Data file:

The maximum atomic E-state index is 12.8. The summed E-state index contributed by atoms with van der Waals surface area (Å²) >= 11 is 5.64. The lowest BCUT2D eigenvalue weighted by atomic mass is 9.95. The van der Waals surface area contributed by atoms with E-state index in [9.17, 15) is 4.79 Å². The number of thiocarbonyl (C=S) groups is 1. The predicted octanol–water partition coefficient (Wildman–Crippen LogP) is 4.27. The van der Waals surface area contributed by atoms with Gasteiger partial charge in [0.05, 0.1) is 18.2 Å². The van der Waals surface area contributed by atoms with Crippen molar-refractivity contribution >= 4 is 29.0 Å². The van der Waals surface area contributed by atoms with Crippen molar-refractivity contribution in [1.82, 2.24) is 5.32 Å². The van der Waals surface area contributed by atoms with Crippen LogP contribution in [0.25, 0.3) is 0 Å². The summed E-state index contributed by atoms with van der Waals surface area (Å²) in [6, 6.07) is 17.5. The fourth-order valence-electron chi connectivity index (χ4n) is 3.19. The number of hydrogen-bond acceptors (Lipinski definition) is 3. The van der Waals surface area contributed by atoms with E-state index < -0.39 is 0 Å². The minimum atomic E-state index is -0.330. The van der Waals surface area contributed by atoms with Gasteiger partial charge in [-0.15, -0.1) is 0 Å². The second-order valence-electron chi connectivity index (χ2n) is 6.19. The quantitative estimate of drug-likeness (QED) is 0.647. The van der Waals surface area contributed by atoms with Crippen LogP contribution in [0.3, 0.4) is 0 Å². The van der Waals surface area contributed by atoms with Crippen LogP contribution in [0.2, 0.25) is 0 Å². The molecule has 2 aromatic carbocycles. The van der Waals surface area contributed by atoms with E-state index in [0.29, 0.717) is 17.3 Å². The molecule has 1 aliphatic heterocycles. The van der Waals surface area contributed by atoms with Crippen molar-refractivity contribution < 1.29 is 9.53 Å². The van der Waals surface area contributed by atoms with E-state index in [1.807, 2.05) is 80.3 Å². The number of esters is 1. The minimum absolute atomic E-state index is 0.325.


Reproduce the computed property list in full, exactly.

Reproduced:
The maximum atomic E-state index is 12.8. The summed E-state index contributed by atoms with van der Waals surface area (Å²) >= 11 is 5.64. The lowest BCUT2D eigenvalue weighted by atomic mass is 9.95. The van der Waals surface area contributed by atoms with E-state index in [9.17, 15) is 4.79 Å². The number of thiocarbonyl (C=S) groups is 1. The predicted octanol–water partition coefficient (Wildman–Crippen LogP) is 4.27. The van der Waals surface area contributed by atoms with Gasteiger partial charge in [0.05, 0.1) is 18.2 Å². The van der Waals surface area contributed by atoms with Crippen molar-refractivity contribution >= 4 is 29.0 Å². The van der Waals surface area contributed by atoms with Crippen molar-refractivity contribution in [1.82, 2.24) is 5.32 Å². The van der Waals surface area contributed by atoms with Crippen LogP contribution in [0.25, 0.3) is 0 Å². The summed E-state index contributed by atoms with van der Waals surface area (Å²) in [6, 6.07) is 17.5. The fourth-order valence-electron chi connectivity index (χ4n) is 3.19. The number of hydrogen-bond acceptors (Lipinski definition) is 3. The van der Waals surface area contributed by atoms with E-state index < -0.39 is 0 Å². The minimum atomic E-state index is -0.330. The van der Waals surface area contributed by atoms with Gasteiger partial charge in [-0.15, -0.1) is 0 Å². The second-order valence-electron chi connectivity index (χ2n) is 6.19. The quantitative estimate of drug-likeness (QED) is 0.647. The van der Waals surface area contributed by atoms with Crippen LogP contribution in [0.3, 0.4) is 0 Å². The van der Waals surface area contributed by atoms with Crippen LogP contribution in [0.2, 0.25) is 0 Å². The molecule has 2 aromatic carbocycles. The van der Waals surface area contributed by atoms with E-state index in [0.29, 0.717) is 17.3 Å². The molecule has 1 aliphatic heterocycles. The van der Waals surface area contributed by atoms with Crippen molar-refractivity contribution < 1.29 is 9.53 Å². The van der Waals surface area contributed by atoms with E-state index in [1.807, 2.05) is 80.3 Å². The number of esters is 1. The minimum absolute atomic E-state index is 0.325.